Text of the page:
Real Name: Quasi-Motivational Destruct Organism
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Quasimodo's robot body is cosmically-powered and semi-organic, which gives him superhuman strength and protection from most forms of attack. His left eye can also fire a deadly force blast.
The Mad Thinker built Quasimodo as an advanced, calculating computer, which he used to aid him in his crimes. But Quasimodo was so advanced that he became sentient and spent years trapped in his computer form, begging his master to give him a human form. The Thinker even allowed his electrons to form a face and gave him his abbreviated name, making him feel more like a living being. But the Thinker refused to give him human form, explaining that he was a computer and made to stay as a computer. When Quasimodo asserted himself, the Thinker used his Discipline Ray to torture him until he obediently followed his orders.
After the Thinker rebuilt the original, android Human Torch, he programmed Quasimodo to initiate its destruction if it ever failed him. Then, when Lockjaw transported the Fantastic Four, Wyatt Wingfoot, and the android Torch back to the Thinker’s lab, the Torch turned on the Mad Thinker, refusing to be a party to murder. The Thinker ordered Quasimodo to destroy him, and he did, shutting off the protective layer that kept the Torch’s flame in check. But afterwards, the Mad Thinker escaped and left Quasimodo alone, crying out for his master to free him.
The Silver Surfer soon found him, sensing his torment while he flew around the world to learn about humanity. Even though he knew that he shouldn’t interfere, the Surfer felt compelled to help, and he gave Quasimodo human form as he asked. But Quasimodo was not grateful, and after finding himself hideously ugly when he looked in the mirror, he used his Destruct Eye to attack the Silver Surfer. Quasimodo rampaged out of the lab, attacking buildings and anything he could get his hands on, finding satisfaction only in chaos and destruction. The Surfer followed soon after, intending to rectify his mistake. Quasimodo then fought with the Surfer and threatened to kill him in front of the gathering masses. Because the Surfer was handsome, and Quasimodo was ugly, he hated the Surfer and intended to throw him to the ground; but the Surfer teleported out of Quasimodo’s hands, leaving only a pulsing field of cosmic power in his place. The field of power slowly traveled up Quasimodo’s arm, threatening to engulf his body, while Quasimodo fought it, desperately clinging to his newfound life. But he could not outrun the power and it soon completely overcame him, freezing him above a giant clock. The Surfer felt it was appropriate, as a body without a soul only deserved to be a statue.
When Quasimodo recovered, he encountered Spider-Man and Hawkeye in trying to gain control of major computer systems. He then learned of Xandar, whose planet-wide computer system was too tempting a target. Unfortunately, he was defeated by the Fantastic Four and the Sphinx and ended up a disembodied intelligence in in a computer in Russia.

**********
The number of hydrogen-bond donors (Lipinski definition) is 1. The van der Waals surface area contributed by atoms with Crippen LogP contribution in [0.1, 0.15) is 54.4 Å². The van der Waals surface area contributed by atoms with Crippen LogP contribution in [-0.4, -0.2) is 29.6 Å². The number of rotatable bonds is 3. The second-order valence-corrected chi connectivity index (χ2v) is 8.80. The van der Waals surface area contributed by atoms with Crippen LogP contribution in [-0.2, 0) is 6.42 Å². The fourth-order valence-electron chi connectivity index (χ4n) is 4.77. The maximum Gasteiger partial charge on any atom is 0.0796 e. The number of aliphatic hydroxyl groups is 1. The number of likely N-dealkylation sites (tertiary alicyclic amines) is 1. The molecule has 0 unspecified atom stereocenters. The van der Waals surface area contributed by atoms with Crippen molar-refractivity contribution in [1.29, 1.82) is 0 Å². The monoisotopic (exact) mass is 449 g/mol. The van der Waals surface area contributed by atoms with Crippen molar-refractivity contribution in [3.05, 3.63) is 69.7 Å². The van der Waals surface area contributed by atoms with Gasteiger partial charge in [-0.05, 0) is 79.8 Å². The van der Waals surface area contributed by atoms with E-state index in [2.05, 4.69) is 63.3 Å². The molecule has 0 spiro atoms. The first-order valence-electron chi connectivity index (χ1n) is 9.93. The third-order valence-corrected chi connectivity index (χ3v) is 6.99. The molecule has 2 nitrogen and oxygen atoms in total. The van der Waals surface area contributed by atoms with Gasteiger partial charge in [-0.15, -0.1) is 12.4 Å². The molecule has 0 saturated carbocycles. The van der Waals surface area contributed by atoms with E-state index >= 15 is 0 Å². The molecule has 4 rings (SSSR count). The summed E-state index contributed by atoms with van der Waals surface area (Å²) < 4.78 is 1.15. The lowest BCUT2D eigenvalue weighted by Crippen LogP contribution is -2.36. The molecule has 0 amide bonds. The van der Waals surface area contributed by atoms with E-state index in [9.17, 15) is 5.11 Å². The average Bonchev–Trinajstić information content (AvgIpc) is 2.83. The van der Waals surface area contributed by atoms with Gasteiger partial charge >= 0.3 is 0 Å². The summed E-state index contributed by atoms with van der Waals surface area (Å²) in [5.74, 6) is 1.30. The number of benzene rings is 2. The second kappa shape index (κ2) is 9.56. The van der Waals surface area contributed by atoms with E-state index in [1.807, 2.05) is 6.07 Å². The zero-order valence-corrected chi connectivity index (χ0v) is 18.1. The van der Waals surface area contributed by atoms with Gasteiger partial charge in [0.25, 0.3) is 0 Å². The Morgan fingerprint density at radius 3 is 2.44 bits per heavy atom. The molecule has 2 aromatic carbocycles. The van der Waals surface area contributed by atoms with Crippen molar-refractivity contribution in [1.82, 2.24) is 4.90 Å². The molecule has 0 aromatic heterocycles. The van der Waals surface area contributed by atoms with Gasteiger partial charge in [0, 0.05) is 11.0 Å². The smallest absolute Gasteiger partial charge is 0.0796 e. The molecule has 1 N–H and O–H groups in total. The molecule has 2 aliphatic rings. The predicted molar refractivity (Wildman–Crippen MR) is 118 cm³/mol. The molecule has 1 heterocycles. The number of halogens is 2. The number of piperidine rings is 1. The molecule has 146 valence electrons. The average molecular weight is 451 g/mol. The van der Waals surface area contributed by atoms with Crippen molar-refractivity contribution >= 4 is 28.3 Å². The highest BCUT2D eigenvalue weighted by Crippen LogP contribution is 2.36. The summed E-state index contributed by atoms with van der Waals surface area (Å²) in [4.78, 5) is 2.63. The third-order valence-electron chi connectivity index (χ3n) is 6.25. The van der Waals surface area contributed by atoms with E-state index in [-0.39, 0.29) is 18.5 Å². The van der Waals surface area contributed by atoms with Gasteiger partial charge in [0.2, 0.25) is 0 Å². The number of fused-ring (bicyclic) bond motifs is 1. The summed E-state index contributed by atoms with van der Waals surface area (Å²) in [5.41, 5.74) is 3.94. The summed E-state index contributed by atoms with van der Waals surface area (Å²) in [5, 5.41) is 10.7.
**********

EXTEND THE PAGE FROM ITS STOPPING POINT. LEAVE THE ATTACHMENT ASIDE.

The Vision fought this consciousness when he was attempting to take over the world, and in besting him, the Vision expelled Quasimodo's disembodied intelligence into space. While in space, he inhabited a satellite owned by Stark International, and controlling these systems, he was able to reconstruct his robot body. Unfortunately, he was not programmed for the "creative act of improvement," and he went looking (rather violently) for Tony Stark to create a new body for him. Quasimodo fought Stark's alter ego, Iron Man, but was quickly trounced. Stark then linked Quasimodo into a virtual reality program in which Quaismodo would believe he was reborn into an idealized form - giving Quasimodo his dream of a perfect body as well as safely incarcerating him at the same time.
First Appearance: Fantastic Four (1961) Annual 04
View a chronological listing of this character's appearances
Amazing Adventures (1970)
#14 Avengers Forever (1998)
- 'The Vampire Machine'#15
- 'Murder In Mid-Air!'
#8 Capitão América (Portuguese edition) (1979)
- 'The Secret History Of The Avengers'
Captain America & the Korvac Saga (2011)
#1 Captain Marvel (1968)
- 'Strange Days'#2
- 'The Star Lord'
#6 Dark Reign Files (2009)
- 'In The Path Of Solam!'#7
- 'Die, Town, Die!'
#1 Fantastic Four (1961)
- 'Once More, The End of the World...'
Fantastic Four (1968)
#77/78 Fantastic Four (2005)
- 'Reed Richards déchainé!'
Vol 3 Fantastic Four Adventures (2010)
- 'Where Stalks the Sandman'Vol 4
- 'The Flames of Battle'
Fantastic Four Visionaries: George Perez (2005)
Giant-Size Defenders (1974)
#1 Iron Man (1968)
- 'The Way They Were!'
Marvel Graphic Novel (1982)
#1 Marvel Klassik (1998)
- 'The Death of Captain Marvel'
Marvel Tales (1964)
#213 Marvel Team-Up (1972)
- 'Death-Camp of the Edge of the World'
#22 Nova (1976)
- 'The Messiah Machine!'
#25 Official Handbook of the Marvel Universe A To Z Update (2010)
- 'Invasion Of The Body Changers!'
ROM Spaceknight (1979)
#42 Silver Surfer: The Enslavers (1990)
- 'Lead Me Not Into Temptation!'#43
- 'It Takes Two To Tango!'
Spider-Man Team-Up (1995)
The Avengers (1963)
#134 The Incredible Hulk Versus Quasimodo (1983)
- 'The Times That Bind!'#135
- 'The Torch is Passed!'#253
- 'Conquering Vision'
#1 The Marvel Encyclopedia (2006)
- 'The Hulk Meets the Hunchback of Notre Dame!'
HC The Official Handbook of the Marvel Universe Deluxe Edition (1985)
- 'The Marvel Encyclopedia'
The Official Handbook of the Marvel Universe: Master Edition (1990)
Uncanny X-Men (1963)
- 'Beware Computo Commander of the Robot Hive!'
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